Mumbai: Maharashtra’s housing authority has proposed a 20% increase in construction space for builders who take up redevelopment of residential projects developed by it, offering an incentive to real estate companies that have shunned such work because of differences over revenue sharing.

The Maharashtra Housing and Area Development Authority (MHADA) sent the proposal to the state government in the first week of March and hopes to receive approval soon, said a senior official at the agency who didn’t want to be named.

Under the proposal, the authority proposed increasing the floor space index (FSI) for redevelopment projects from 2.5 to 3, the official said. FSI indicates the basic permissible construction on any place—it is 1.5 for Mumbai and 1.33 for the suburbs, which means one can construct a house measuring 1,500 sq. ft in the island city and 1,333 sq. ft in the suburbs on a plot of 1,000 sq. ft.

In December 2008, MHADA unveiled a policy for redevelopment of buildings developed by it whereby builders could get additional FSI either by paying a premium of 40% on the ready reckoner price (used to levy stamp duty) or sharing houses built by using the additional FSI, with two-thirds going to the housing authority and one-third to the builder.

In September 2010, MHADA changed the policy and made the formula of flat sharing mandatory, which irked the builders. Since then, the state government has not received a single proposal for redevelopment and work in six residential colonies of MHADA, where redevelopment had begun, has come to a standstill.

Mumbai has 104 MHADA-built residential neighbourhoods comprising 225,000 flats. These buildings occupy 1,580 hectares of prime real estate. However, most of these buildings are 40-60 years old and in such a dilapidated condition that they have been declared dangerous for human occupation by the Municipal Corporation of Greater Mumbai.

Builders welcomed the policy change recommended by MHADA. “The government or private sector alone cannot meet the growing needs of the masses. We are always ready to partner with the government provided the entire transaction is transparent. It also requires comprehensive real estate reforms and a change in the official mindset," said Paras Gundecha, president at the lobby group Maharashtra Chamber of Housing Industry-Confederation of Real Estate Developers Associations of India.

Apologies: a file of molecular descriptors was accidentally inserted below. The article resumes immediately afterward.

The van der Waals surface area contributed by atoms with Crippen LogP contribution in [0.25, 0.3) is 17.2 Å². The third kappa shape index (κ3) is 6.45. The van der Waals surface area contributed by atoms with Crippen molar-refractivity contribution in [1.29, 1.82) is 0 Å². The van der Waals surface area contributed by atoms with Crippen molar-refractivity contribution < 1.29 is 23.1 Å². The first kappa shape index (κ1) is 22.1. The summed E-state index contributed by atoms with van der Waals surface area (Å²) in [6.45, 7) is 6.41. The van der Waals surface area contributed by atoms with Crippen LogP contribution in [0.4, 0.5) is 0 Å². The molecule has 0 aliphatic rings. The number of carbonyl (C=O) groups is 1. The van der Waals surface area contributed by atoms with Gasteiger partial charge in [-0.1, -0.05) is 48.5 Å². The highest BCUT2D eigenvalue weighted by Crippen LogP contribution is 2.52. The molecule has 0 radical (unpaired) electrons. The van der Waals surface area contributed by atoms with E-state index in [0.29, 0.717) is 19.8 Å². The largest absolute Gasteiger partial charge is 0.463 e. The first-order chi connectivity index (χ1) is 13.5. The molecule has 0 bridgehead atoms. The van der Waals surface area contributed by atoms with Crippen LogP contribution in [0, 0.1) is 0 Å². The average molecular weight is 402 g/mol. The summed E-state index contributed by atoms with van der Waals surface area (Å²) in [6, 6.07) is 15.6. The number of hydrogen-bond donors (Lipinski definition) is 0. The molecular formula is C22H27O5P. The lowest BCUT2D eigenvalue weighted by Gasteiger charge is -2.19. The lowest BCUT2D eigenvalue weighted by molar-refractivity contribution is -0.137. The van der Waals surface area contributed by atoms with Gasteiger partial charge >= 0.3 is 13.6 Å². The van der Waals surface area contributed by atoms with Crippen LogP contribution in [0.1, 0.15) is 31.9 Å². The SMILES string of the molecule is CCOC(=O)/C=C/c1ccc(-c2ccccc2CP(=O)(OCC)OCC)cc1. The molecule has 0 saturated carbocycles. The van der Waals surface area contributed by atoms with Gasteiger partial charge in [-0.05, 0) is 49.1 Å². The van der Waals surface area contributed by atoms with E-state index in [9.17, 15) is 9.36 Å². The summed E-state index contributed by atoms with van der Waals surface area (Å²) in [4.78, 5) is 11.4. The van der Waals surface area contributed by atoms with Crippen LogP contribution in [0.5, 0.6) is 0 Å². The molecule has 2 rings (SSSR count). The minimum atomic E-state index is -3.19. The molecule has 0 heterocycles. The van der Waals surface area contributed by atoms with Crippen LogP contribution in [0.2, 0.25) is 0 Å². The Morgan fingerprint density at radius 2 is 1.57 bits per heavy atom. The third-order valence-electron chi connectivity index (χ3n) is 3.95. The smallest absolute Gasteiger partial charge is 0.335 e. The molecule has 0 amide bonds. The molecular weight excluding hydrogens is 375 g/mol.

“There will be more takers for redevelopment projects if we get better incentives, and the resulting efficiencies will be passed on to the customers," said Vipul Bansal, chief executive of DB Realty Ltd, adding that the company will be interested in more such projects if policy changes in favour of the developer.

DB Realty is currently managing four MHADA redevelopment projects.

“The government needs to give more incentive to attract developers as this is a high return but high-risk business," said Gaurav Gupta, director at Omkar Realtors and Developers Pvt. Ltd.

“Giving more FSI is a step in the right direction and it will make redevelopment more viable for the developer," said Ramesh Nair, managing director (West) at real estate consultant Jones Lang LaSalle India.

Compared with FSI limits of 15-18 in major cities such as Singapore, Hong Kong and New York, FSI in Mumbai is very low, he added.

But consumer protection groups are not convinced.

Ramesh Prabhu, chairman of the Maharashtra Housing Societies Welfare Association, said the real issue is “exaggerated promises" made by builders to the residents of these colonies.

“To win the projects, builders have promised apartments of 600 or 700 sq. ft to flat owners of 180 sq. ft and so on. Now they are finding that it is not possible to fulfil these promises, so they are making excuses. Hence, increasing FSI from 2.5 to 3 won’t solve any problem."

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